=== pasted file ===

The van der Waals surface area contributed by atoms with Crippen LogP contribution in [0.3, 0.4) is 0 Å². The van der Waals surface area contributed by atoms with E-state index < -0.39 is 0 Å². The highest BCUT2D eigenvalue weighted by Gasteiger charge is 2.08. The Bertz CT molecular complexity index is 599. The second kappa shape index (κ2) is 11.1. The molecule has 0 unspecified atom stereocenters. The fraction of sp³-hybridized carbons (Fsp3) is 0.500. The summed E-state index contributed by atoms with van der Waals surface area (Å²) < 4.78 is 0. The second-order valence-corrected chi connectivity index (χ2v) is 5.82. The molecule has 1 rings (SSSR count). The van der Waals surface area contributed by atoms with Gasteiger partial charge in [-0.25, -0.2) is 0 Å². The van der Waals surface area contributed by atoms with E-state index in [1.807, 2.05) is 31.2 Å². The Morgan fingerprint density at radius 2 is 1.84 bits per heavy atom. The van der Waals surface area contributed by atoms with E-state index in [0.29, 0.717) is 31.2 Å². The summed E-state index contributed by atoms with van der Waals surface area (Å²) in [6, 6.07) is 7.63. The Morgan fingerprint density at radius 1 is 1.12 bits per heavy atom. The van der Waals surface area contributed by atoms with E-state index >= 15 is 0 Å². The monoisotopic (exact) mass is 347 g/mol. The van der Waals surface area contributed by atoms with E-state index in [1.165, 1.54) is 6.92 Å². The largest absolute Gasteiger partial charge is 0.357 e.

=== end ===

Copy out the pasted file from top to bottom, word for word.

The van der Waals surface area contributed by atoms with Crippen LogP contribution in [0.3, 0.4) is 0 Å². The van der Waals surface area contributed by atoms with E-state index < -0.39 is 0 Å². The highest BCUT2D eigenvalue weighted by Gasteiger charge is 2.08. The Bertz CT molecular complexity index is 599. The second kappa shape index (κ2) is 11.1. The molecule has 0 unspecified atom stereocenters. The fraction of sp³-hybridized carbons (Fsp3) is 0.500. The summed E-state index contributed by atoms with van der Waals surface area (Å²) < 4.78 is 0. The second-order valence-corrected chi connectivity index (χ2v) is 5.82. The molecule has 1 rings (SSSR count). The van der Waals surface area contributed by atoms with Gasteiger partial charge in [-0.25, -0.2) is 0 Å². The van der Waals surface area contributed by atoms with E-state index in [1.807, 2.05) is 31.2 Å². The Morgan fingerprint density at radius 2 is 1.84 bits per heavy atom. The van der Waals surface area contributed by atoms with E-state index in [0.29, 0.717) is 31.2 Å². The summed E-state index contributed by atoms with van der Waals surface area (Å²) in [6, 6.07) is 7.63. The Morgan fingerprint density at radius 1 is 1.12 bits per heavy atom. The van der Waals surface area contributed by atoms with E-state index >= 15 is 0 Å². The monoisotopic (exact) mass is 347 g/mol. The van der Waals surface area contributed by atoms with E-state index in [1.165, 1.54) is 6.92 Å². The largest absolute Gasteiger partial charge is 0.357 e.